Sam Santillo, head of the Carson City School District’s adult education division, said he was excited that Gov. Steve Sisolak included an extra $1 million for adult education in his budget. Although about two-thirds of that will support adult programs outside of prisons, one-third will flow toward prison programs, and the NNCC staff hopes to buy equipment so inmates can practice trades that will help them find jobs upon release.
Also during the legislative session, lawmakers expanded a pilot program launched in 2017 that connects community colleges to prisons. The pilot program with the College of Southern Nevada, seeded with $300,000, has so far granted 201 college credits and 90 employment credentials.
In the latest budget, the Legislature approved $757,377 over the biennium for such programs. The funding will help Western Nevada College — which had focused its funding on veterans — to expand its scope to the general population. It will also help Truckee Meadows Community College make their program, previously backed by grants, sustainable when the grants go away, according to Nevada System of Higher Education lobbyist Mike Flores.
Graduates on Wednesday included men in their 20s as well as John McCullough, who said the ceremony was a make-up for when he should have walked across the stage — in 1969.
“I have filled a hole that has torturously haunted me for decades,” McCullough said in his speech. “Here I now stand triumphantly.”
It’s not always easy. Barriers include the logistics of prison life, such as disruptive lockdowns and loud housing units, and pressure from other inmates who are unsupportive of their peers’ academic pursuits.
Many say they blew off school when they were teenagers but have found a renewed sense of purpose. It also helps that getting a diploma can help inmates shave 90 days off their sentences and earn other privileges, such as a prison job.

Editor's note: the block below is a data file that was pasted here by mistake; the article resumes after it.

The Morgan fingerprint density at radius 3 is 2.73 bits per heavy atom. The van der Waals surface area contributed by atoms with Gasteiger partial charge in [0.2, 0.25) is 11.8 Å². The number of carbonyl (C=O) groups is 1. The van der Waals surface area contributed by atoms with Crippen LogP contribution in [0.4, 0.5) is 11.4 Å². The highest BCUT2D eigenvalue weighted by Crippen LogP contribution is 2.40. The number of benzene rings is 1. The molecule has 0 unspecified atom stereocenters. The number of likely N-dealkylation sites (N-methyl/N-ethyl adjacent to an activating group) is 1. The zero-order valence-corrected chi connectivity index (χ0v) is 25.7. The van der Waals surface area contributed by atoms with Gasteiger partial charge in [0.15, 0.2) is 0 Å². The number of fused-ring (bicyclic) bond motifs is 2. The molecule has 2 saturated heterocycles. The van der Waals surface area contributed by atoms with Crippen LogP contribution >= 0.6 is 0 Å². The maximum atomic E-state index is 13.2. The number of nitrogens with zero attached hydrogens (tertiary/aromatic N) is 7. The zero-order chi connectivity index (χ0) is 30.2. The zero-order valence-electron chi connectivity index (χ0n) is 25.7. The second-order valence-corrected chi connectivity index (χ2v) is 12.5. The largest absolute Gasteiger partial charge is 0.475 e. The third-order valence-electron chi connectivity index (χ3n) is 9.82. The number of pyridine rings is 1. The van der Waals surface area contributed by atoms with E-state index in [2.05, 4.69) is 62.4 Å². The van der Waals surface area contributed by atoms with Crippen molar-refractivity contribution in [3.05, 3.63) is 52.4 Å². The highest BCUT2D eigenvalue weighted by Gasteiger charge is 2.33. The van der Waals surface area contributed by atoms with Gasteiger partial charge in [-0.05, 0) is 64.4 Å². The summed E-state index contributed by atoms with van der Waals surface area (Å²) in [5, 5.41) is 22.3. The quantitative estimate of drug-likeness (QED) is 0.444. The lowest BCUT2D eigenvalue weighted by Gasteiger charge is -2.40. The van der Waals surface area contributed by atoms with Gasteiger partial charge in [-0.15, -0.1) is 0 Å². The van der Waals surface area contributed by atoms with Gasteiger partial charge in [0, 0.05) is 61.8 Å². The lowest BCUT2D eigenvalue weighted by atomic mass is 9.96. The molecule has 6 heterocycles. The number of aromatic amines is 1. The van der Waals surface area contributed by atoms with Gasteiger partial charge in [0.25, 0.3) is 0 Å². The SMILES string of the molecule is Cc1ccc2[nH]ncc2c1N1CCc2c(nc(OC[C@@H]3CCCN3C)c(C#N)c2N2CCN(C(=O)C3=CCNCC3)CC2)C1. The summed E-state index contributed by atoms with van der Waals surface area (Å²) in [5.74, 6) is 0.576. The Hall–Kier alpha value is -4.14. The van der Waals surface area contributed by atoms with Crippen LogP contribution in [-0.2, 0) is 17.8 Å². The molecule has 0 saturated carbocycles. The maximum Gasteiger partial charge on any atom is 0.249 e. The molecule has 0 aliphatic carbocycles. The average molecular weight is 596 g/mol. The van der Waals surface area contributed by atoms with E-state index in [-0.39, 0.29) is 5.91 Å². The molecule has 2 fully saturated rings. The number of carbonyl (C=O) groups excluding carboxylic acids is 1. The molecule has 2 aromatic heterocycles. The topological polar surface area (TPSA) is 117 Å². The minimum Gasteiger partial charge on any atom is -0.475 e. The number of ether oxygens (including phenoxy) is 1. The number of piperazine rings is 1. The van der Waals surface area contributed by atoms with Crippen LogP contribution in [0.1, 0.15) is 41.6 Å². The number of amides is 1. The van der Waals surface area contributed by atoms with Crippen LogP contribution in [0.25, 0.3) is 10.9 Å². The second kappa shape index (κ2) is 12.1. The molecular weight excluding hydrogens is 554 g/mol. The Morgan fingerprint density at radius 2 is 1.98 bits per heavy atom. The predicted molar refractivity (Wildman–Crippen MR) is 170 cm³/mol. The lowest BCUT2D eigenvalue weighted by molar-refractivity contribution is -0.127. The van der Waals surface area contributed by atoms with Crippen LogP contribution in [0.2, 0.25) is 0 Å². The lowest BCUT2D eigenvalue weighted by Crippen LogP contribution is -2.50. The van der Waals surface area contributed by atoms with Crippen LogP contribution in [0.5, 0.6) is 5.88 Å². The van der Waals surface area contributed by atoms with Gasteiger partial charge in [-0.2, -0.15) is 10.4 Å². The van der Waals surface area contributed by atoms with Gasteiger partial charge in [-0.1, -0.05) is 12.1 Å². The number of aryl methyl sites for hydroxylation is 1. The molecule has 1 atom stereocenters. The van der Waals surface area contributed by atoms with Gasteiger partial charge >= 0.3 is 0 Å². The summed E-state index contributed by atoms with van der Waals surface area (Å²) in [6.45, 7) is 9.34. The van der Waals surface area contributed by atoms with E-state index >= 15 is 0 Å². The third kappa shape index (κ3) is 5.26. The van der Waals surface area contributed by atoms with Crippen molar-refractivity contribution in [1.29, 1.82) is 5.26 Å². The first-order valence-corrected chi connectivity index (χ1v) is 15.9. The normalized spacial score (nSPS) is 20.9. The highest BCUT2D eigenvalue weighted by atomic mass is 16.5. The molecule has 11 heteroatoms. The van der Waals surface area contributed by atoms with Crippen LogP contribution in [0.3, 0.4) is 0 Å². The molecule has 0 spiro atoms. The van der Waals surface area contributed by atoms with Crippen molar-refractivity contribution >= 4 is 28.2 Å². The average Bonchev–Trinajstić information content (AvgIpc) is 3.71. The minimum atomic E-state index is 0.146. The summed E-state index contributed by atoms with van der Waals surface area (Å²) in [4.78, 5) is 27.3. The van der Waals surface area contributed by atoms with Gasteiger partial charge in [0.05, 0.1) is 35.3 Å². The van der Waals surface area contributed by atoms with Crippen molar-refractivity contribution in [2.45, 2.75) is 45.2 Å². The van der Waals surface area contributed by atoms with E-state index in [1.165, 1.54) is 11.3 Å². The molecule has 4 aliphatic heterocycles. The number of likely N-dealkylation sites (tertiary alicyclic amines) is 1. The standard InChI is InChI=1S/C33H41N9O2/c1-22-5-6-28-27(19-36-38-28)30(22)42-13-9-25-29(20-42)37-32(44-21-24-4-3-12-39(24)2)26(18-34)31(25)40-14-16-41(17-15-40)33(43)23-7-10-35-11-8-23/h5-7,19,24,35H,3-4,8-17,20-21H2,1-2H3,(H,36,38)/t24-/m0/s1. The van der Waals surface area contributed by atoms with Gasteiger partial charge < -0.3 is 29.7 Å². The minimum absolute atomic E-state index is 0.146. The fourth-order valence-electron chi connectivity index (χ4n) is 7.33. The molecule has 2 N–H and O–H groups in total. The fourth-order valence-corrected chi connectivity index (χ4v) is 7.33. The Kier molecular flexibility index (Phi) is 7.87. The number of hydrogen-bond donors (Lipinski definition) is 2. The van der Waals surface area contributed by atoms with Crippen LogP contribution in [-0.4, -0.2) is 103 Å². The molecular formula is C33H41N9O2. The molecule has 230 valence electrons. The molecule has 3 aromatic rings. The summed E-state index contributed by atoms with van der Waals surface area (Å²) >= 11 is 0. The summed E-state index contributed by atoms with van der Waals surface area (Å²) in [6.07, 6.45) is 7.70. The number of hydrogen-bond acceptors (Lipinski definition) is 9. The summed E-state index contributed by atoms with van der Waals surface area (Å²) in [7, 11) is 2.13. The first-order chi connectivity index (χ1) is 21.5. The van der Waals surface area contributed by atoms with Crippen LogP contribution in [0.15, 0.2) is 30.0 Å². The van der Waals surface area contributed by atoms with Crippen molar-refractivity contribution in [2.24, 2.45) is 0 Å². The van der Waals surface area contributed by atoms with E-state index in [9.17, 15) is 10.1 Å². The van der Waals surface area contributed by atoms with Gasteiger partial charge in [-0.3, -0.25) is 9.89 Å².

“It makes my family proud,” said 25-year-old Cody Shaw, who expects to get out this year and dreams of becoming a diesel mechanic. “It’s a step forward.”
Andrew Emerich, also 25, said he wanted to get his diploma for his mom. She has a picture of him for each year he was in school — and he wanted her to finally have the one of him in a cap and gown.
There’s also another plus: With his early release, he’ll be home in time to see his first child born in August.
Graduate George Lovell, 57, said he’s been in and out of prison for decades and most recently came back on a parole violation. This time, a prison administrator told him he wouldn’t be sitting around anymore and prodded him to enroll in class.
“I’ve been a criminal my whole life,” said Lovell, whose next goal is to own his own trucking business. A graduation “is something I never thought I’d experience.”
In spite of some new gains, there’s still much work to be done, inmates say.
They think the state can help them by expanding vocational training programs in the trades and by offering them more of a “hand up” once they’re released. Lovell said when he was released from an earlier prison stint in 2010, he was handed a list of phone numbers where he could access services but two-thirds of the numbers were disconnected.
“In Nevada, it’s not about rehabilitation, it’s about punishment,” he said. The high school program he just completed was “the first place in the Nevada prison system where they’re actually trying to get people on track.”
With a diploma in hand, and new goals on the horizon, he’s trying to pay it forward by encouraging younger men not to make the mistakes he did.
“I look for the sponges and see if I can’t impart some knowledge,” he said. “The road of life is slippery. The ditches have addiction, heartache and misery if you can’t stay on the middle of the road.”